• ENERGY SECURITYClimate Change Puts Availability of Vital Renewable Energy Source at Risk

    Climate change is putting the availability of biomass fuels and technologies – vital alternatives to fossil fuels – at risk, according to new research. The study has found that as temperatures rise, the window of opportunity to maximize the use of biomass from plants, wood and waste as a renewable energy source and an alternative to petrochemicals is closing.

  • WATER SECURITYParched California prepares for first-ever Colorado River Cuts

    By Jake Bittle

    An emerging deal would cut water deliveries to Southern California — but fall far short of federal demands.

  • COASTAL CHALLENGESAntarctica’s Thwaites Glacier Retreat Faster than Expected – with Spine-Chilling Consequences

    The Thwaites Glacier in West Antarctica – about the size of Florida — is already in a phase of fast retreat leading to widespread concern about exactly how much, or how fast, it may give up its ice to the ocean. The potential impact of Thwaites’ retreat is spine-chilling: a total loss of the glacier and surrounding icy basins could raise sea level from three to ten feet.

  • WATER SECURITYLaredo Confronts Drought and Water Shortage with Minimal Options

    By Dylan Baddour

    A mounting water supply crisis in scorching far-South Texas has left local governments pressed to respond. Two major cities, Brownsville and McAllen, rolled out watering restrictions in recent weeks, but leaders in the South Texas city of Laredo are reluctant to impose substantial restrictions on watering lawns even as water supplies near record lows.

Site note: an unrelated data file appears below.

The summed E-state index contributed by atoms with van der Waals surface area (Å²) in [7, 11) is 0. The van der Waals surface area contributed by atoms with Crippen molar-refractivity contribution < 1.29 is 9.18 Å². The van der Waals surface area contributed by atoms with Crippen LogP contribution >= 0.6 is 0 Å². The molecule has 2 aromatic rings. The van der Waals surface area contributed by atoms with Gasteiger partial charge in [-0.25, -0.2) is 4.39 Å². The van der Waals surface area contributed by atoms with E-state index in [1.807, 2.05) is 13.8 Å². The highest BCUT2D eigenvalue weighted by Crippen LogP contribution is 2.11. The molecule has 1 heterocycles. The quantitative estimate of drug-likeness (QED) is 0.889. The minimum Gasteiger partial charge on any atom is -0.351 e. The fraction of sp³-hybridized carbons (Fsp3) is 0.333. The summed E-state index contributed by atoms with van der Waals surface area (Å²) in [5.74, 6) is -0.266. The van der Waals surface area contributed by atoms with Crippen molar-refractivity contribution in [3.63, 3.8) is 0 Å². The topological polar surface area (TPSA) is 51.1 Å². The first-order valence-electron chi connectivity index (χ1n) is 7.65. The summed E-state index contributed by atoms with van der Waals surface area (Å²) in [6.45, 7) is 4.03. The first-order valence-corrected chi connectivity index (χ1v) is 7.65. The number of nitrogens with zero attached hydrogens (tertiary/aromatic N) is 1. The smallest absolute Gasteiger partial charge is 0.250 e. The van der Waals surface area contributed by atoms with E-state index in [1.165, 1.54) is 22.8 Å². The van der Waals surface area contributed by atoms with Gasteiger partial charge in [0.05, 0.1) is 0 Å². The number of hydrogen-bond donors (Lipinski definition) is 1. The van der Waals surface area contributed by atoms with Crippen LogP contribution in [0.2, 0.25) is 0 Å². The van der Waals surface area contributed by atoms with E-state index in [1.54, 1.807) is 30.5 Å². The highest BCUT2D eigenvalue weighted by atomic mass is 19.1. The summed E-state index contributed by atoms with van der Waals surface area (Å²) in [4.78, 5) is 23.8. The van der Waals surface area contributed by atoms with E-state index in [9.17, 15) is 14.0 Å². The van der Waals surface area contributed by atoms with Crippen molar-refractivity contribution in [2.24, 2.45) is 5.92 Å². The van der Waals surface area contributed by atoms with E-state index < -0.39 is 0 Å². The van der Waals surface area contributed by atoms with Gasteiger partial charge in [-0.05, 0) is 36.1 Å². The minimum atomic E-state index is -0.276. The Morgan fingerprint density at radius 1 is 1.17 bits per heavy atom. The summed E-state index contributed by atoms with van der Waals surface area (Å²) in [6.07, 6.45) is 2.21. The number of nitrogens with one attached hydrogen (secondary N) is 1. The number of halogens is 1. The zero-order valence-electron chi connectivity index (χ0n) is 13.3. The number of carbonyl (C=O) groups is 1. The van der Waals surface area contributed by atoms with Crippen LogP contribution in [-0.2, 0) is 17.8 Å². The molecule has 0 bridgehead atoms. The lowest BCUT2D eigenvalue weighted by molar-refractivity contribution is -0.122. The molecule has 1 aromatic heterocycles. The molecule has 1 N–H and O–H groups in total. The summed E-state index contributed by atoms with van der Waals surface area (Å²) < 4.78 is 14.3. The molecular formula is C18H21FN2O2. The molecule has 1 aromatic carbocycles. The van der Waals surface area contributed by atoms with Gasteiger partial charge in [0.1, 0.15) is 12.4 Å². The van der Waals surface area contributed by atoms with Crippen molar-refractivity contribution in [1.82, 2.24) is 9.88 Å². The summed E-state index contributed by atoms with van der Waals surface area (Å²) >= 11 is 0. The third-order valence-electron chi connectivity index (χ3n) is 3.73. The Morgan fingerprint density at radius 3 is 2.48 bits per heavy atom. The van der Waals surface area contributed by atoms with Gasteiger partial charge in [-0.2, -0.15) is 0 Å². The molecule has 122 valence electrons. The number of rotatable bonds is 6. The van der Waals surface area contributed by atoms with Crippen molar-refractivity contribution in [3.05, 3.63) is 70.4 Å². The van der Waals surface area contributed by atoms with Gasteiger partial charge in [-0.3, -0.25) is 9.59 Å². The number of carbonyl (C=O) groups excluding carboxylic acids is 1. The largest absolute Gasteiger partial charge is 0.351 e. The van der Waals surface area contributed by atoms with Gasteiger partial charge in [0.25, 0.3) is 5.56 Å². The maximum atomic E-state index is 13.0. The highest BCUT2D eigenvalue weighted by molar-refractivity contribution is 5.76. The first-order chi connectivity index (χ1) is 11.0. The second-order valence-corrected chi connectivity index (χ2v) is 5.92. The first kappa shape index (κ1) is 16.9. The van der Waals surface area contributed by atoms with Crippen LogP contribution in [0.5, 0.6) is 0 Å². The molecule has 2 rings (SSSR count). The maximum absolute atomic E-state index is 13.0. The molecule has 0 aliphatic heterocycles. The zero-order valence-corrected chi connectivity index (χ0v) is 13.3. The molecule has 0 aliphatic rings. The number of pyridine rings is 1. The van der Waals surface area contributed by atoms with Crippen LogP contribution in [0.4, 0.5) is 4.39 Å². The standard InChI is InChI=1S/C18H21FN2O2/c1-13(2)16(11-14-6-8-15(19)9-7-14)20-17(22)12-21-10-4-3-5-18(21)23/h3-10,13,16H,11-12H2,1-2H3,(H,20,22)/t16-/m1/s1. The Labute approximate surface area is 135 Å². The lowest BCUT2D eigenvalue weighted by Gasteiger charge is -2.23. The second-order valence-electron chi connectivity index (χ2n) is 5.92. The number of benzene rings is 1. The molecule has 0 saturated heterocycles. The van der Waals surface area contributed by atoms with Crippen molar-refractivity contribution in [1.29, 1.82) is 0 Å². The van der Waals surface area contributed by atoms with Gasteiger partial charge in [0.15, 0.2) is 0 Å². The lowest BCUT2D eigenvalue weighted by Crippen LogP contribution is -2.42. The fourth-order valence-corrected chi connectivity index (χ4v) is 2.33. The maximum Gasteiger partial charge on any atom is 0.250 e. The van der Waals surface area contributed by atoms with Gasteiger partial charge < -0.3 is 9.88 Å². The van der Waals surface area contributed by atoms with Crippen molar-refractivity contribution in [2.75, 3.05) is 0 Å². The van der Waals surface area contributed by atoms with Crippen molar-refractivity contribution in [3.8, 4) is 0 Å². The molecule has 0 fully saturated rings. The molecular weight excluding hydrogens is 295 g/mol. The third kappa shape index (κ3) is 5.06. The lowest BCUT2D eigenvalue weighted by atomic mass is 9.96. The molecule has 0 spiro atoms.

• FLOODSMultiform Floods: A Growing Climate Threat

    By Astrid Caldas

    We are in the thick of danger season (aka summer), that time of year when droughts, heat waves, wildfires, floods and hurricanes are more likely to happen. Not only that; climate change has made these disasters more severe and more likely to occur.

  • FLOODSRisks of Megafloods in California Increase

    California is currently contending with historic drought, but climate change is sharply increasing the risk of a catastrophic megaflood that could submerge large swaths of the state and displace millions of residents. The frequency of catastrophic deluges increases as temperatures rise.

  • COASTAL CHALLENGESWorld's Biggest Ice Sheet Could Cause Massive Sea Rise Without Action

    A new study shows that the worst effects of global warming on the East Antarctic Ice Sheet (EAIS) could be avoided. That depends upon temperatures not rising by more than 2°C above pre-industrial levels.

  • HEAT WAVESMore Than 107M Americans Will Soon Live inside an Emerging “Extreme Heat Belt” with Temperatures above 125 F

    Fifty U.S. counties, home to 8.1 million residents, are expected to experience temperatures above 125°F in 2023, the highest level of the National Weather Services’ heat index. By 2053, 1,023 U.S. counties are expected to exceed this temperature, an area that is home to 107.6 million Americans and covers a quarter of the U.S. land area.